America is Not Ready for Another Attack on Elections

Donald Trump and his wife Melania filling out their ballots at a polling station during the 2016 presidential elections on November 8, in New York. America’s election system is woefully unprepared for another attack. Mandel Ngan, Getty

The United States remains woefully unprepared for an attack on its nationwide elections system, seven months after the 2016 presidential campaign season was consumed by Russia's multipronged attempts to undermine democracy by damaging Hillary Clinton's candidacy.

Just six of the 10 states that requested additional money to firm up cybersecurity at their election agencies are expecting to receive it, Politico reported Tuesday, while 21 states have called on new federal funding to strengthen local election security or replace outdated voting machines susceptible to hacking and intrusion.

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Despite the obvious need to secure election processes against the threat of hostile foreign networks, the country remains divided over how to go about paying for the new protections. The debate arrives as Congress is expected to tackle tax reform in the coming weeks, ahead of a looming potential government shutdown and before the 2018 midterm elections.

“Nobody’s really sure who’s responsible for this.” Politico's cyber team dives deep into election security funding:

— Eric Geller (@ericgeller) September 4, 2017

"If we want to enhance people's confidence in our elections, Congress absolutely should secure funding for the modernization and securing of voting systems," Nicole Lagace, communications director for the Rhode Island Department of State, told Politico. "Don't see that in our future, however!"

FBI and CIA officials who have spoken to lawmakers in public hearings have said future attacks on American elections aren't a matter of if, but when—and they expect adversaries to be more savvy in their next hacking attempts. Former CIA Director John Brennan warned the House Intelligence Committee, which is investigating Russia's influence in the 2016 election, that the Kremlin would certainly be a factor in upcoming elections, telling senators in May that "even though the election is over, I think Mr. Putin and Russian intelligence services are trying to actively exploit what is going on now in Washington to their benefit and to our detriment."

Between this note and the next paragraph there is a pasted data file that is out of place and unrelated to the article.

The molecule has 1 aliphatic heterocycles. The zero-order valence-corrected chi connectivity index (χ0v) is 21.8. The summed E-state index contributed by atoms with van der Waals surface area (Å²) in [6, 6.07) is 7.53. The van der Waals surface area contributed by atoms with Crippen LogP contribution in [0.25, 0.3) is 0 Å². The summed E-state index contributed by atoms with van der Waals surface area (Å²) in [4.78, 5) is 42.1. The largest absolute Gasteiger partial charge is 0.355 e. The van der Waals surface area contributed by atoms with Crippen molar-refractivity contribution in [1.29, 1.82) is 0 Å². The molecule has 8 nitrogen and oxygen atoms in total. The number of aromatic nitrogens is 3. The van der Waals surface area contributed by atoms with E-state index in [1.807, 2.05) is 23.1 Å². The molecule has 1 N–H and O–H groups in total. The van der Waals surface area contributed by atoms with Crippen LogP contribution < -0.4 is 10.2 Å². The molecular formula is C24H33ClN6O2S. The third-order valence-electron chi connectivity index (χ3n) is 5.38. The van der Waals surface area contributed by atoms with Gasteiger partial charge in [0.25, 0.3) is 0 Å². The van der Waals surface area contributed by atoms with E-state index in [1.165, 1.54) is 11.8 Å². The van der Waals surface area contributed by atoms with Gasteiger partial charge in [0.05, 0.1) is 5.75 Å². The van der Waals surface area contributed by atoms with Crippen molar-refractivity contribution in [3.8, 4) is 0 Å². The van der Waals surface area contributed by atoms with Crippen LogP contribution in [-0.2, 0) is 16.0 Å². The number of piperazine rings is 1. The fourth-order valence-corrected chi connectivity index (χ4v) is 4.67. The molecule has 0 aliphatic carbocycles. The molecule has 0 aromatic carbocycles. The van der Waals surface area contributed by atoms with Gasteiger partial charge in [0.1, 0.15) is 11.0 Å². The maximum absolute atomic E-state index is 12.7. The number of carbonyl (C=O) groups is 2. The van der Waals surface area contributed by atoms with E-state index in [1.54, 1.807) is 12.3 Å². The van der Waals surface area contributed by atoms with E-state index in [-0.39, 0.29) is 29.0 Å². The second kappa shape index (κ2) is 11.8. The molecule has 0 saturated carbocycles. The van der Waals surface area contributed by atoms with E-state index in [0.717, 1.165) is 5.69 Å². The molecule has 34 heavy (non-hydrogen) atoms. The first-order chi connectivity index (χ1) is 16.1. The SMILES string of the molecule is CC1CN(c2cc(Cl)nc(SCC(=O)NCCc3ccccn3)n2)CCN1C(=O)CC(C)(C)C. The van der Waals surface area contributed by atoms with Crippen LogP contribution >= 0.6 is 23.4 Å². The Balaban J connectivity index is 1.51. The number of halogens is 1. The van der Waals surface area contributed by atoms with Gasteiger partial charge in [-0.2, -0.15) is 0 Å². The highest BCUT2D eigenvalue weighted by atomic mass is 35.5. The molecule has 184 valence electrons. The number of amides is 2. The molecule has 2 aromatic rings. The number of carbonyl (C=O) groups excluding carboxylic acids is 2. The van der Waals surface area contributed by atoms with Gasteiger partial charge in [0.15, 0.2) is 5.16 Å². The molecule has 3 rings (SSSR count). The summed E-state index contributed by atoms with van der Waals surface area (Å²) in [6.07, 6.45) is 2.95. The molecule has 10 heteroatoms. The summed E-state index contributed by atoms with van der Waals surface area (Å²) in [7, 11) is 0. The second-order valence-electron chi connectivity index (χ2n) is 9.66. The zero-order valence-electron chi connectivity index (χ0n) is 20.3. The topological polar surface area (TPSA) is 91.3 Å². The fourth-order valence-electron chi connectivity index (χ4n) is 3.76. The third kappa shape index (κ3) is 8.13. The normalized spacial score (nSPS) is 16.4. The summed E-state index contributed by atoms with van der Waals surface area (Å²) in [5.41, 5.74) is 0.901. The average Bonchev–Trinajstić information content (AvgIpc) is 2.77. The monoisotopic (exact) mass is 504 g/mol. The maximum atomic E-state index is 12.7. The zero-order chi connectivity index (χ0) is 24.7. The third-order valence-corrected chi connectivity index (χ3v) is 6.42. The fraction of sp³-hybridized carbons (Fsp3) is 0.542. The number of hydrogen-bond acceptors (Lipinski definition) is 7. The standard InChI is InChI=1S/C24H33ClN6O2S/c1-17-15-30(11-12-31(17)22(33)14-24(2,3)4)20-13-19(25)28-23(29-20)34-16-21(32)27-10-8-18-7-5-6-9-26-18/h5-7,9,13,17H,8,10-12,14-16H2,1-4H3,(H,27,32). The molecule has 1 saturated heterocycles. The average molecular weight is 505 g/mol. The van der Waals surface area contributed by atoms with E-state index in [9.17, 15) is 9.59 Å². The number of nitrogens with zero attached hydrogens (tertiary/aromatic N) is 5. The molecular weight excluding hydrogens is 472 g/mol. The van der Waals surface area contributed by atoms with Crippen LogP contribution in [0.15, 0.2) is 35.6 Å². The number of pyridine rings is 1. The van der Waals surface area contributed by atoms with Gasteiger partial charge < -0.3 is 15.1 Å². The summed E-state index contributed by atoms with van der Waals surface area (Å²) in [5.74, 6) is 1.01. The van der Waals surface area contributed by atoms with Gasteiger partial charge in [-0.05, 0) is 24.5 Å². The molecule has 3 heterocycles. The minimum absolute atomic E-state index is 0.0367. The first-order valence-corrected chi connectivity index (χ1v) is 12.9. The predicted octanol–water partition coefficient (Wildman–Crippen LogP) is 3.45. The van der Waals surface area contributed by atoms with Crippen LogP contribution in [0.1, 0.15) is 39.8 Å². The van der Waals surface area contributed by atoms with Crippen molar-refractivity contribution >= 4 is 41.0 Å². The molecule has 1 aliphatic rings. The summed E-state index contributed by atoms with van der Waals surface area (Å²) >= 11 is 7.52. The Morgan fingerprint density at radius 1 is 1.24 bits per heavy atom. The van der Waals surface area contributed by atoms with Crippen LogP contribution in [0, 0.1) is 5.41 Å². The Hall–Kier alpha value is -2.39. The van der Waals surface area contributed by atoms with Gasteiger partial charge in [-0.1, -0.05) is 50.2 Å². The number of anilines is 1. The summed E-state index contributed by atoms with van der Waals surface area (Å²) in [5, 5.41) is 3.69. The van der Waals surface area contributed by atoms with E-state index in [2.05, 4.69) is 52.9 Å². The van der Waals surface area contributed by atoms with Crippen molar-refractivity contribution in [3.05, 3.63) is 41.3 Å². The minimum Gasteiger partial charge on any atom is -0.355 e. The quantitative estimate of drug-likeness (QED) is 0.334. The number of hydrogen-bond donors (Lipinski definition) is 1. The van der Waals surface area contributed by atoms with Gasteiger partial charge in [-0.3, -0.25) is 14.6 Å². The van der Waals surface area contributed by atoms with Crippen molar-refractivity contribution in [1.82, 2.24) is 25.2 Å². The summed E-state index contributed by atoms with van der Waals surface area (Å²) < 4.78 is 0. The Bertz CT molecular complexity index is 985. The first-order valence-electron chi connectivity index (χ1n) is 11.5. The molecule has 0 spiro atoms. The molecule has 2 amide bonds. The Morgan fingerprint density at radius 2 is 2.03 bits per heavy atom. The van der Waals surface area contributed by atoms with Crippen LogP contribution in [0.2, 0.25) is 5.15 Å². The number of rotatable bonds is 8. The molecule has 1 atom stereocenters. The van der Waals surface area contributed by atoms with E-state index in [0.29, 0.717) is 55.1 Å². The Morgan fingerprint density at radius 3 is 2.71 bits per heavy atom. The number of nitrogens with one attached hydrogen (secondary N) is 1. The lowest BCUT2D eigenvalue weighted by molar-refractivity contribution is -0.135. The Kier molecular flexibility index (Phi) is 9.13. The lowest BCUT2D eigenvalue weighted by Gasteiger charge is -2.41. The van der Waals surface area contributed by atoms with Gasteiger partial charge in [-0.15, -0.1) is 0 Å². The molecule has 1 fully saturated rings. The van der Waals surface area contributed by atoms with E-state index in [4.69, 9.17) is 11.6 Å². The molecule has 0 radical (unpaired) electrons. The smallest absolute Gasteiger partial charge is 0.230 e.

Some lawmakers believe the federal government encroaching on local elections and overseeing security efforts could add a layer of bureaucracy to an already complex and multilayered institution.

"The last thing we need to do is create more government bureaucracy and throw federal money at a problem when the states can devise a solution," Brian Kemp, Georgia's secretary of state, said in a statement.

The number of states with money already appropriated to overhauling outdated voting procedures remains few, with just eight having the funding necessary to replace outdated polling machines. The National Conference of State Legislatures estimates each state would need anywhere from $7 million to $82 million in funding in order to purchase new machines.

There is just $301 million left in Congress's Help America Vote Act, a bill providing $4 billion in funding to update voting equipment after the 2000 election exposed the outdated polling procedures and election machinery in Florida.

Senator Angus King, an independent who is pushing for Senate appropriators to fund state and local governments up to $160 million in auditable election systems, tells Politico the time for action is more pressing than ever.

"There's every likelihood that there will be further attempts to tamper with state election systems," King says. "For us to ignore that risk…would be a huge mistake."